• consider desirability of showing video vs prejudice to D

• but may still be inadmissible if W unavailable for cross-exam & parties haven't agreed no need for witness be available - s27(4)

• W must be called to be cross-examined unless that is provided for under special measures in the video (s28) or if agree - s27(5)

• s27(7) can't give other evidence without permission court - will grant permission if in interest of justice

• Davies 11 pre-recorded evidence can be admitted in spite of possibility witness might say something inconsistent in court - just needs be reflected in summing up

• Popescu 10: jury can only retire with transcript in exceptional circs e.g if D
want them to - must be specifically directed to judge

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• R v R 17: some members of jury had transcripts. Held judges ought to have discharged jury because had been reading transcripts & no other way to cure them 6) Video-recorded cross-examination/re-examination s28

• where have used s27 measures

• judge & legal reps must be able see/hear examination & communicate with person

• D must be able see & hear any examination & communicate with legal rep

• Can't be further cross-examined unless further directions

• only if they may be aware of something new or if in interests of justice

• note for this must have a 'ground rules' hearing first

• only available in certain pilot areas (Liverpool, Leeds & Kingston)

• note CA has upheld conviction on first challenge to use of s.28….

• R v PMH 18: complaint about child evidence in cross-exam played at trialvideo not working well & child's face couldn't always be seen. Also had changed counsel & new counsel hadn't had chance do own cross-exam. Rejected passages where child could be seen & never changed testimony. No new dramatic questions counsel would've wanted ask

• Plotnikoff & Woolfson benefits of s.28 worth waiting for 7) Examination through intermediaries s29

• essentially examination through interpreters etc

• function (s29(2)) = communicating with W - putting qs & relating answers explain etc 8) Aids to communication s30(2)

• devices to help answer qs/communicate e.g sign boards

note all measures available if vulnerable because age/capacity - s18(1)(a)
but if because fear/distress, just s23-28 - s18(1)(b)
s21 says for kids, special measures in s27/24 must be available - s21(3)
but not apply if court satisfied wouldn't diminish quality of evidence - s21(4)(b)
In these cases s23 (screen) must be used - s21(4A)
but this can be disabled for same reasons consider characteristics of W etc, nature of proceedings etc - s21(4C)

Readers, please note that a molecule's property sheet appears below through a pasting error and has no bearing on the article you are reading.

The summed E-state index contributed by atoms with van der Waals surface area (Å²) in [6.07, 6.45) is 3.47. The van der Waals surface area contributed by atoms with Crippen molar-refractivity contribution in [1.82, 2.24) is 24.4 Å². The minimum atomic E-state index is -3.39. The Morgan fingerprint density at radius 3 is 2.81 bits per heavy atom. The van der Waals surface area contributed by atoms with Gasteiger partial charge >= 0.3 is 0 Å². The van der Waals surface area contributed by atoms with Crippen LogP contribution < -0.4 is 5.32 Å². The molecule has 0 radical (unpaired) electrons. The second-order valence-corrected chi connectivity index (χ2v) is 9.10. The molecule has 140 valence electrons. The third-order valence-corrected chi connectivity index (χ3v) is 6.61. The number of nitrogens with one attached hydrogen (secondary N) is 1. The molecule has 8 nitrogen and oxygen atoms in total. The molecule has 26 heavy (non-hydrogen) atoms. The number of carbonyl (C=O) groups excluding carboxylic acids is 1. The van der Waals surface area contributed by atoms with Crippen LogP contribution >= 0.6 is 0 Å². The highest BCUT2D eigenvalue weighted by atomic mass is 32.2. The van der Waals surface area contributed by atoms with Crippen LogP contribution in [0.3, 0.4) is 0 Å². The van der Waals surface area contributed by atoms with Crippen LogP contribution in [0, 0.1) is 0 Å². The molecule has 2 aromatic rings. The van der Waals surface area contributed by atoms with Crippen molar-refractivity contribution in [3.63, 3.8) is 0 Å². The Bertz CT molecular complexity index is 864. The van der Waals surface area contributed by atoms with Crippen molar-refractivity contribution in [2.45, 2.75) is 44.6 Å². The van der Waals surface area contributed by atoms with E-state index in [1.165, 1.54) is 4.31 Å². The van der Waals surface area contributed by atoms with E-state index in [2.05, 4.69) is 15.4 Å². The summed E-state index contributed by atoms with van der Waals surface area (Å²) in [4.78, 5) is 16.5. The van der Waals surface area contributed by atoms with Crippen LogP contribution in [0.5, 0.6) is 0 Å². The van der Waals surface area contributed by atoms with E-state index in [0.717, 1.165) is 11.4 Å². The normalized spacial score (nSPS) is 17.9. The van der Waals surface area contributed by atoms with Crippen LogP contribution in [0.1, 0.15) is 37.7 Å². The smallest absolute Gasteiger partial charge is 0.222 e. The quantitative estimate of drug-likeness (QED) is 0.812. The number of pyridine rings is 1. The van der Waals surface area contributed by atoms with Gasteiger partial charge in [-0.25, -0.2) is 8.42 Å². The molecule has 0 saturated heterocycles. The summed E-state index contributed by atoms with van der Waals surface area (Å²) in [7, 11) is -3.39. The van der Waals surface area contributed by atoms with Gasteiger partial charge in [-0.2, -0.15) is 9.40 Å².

• s22A default position regarding Vs of sexual offences (over 18) = s27/24

• s32 where evidence been given in accordance with special measures direction,
judge must warn jury as necessary to ensure doesn't prejudice D

• note D cannot question W personally where W C in sexual offence - s34

• or 'protected' W - s35 - a child or cross-examined on evidence given by video recording when W was a child

• s36 gives trial judge discretion prevent personal cross-examination

• Where, on application by parties or of its own motion appears a) quality of evidence given i) likely diminish if exam by D personally ii) would improve if use this discretion b) wouldn't be contrary to interests of justice

• consider views expressed by W, nature of qs likely be asked, behaviour of D,
relationship between W & D

iv) ANONYMOUS WITNESSES (ESPECIALLY VULNERABLE)

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• Doorson - ECtHR whenever W anonymity granted, a conviction must not be based solely or to a decisive extent on the evidence of such persons, even when
'counterbalancing' procedures are found to compensate sufficiently the handicaps under which the defence labours

• Davis followed ECtHr jurisprudence!

• Decision sparked controversy - thought up to 40 prisoners could appeal

• but Lord Mance said although this was common law position, scope for stat modification

Gov almost immediately introduced legislation - now in s86 CJA 09
P or D can apply for 'witness anonymity order' s87(1)
s86(2) lists things that can be done - largely what was done in Davis name/ID may be withheld, pseudonym, screens, voice modulation etc must remain visible to judge & jury (& normal voice audible)
s87 P must tell court identity of W (but not D), D must tell court & P
s88 3 conditions need be met for order:
a) order necessary: protect safety/property/prevent harm to pub interest b) consistent with D receiving fair trial c) W ought testify in interest of justice (given importance) & wouldn't without anonymity or pub interest harmed if no anonymity

• Also consider fear of W!

• s89 gives other relevant considerations:

• If material change of circumstance parties may apply have anonymity order discharged - s91

• s90(2) judge must warn jury that order doesn't prejudice D

• Pawar 09 said calling anonymous Ws mustn't become routine but not confined to terrorism/gangland killings - intimidation of W = part of modern life v) 'VULNERABLE' DEFENDANTS

• Vand T v UK: 11yo children - held formality & publicity of trial breached their Art 6 rights - unable participate effectively in process

• R(S) v Waltham Forest Youth Court 04 trial judge said no power order special measures, for 'vulnerable Ds' didn't want testify in front of each other - Parl appears have excluded Ds from these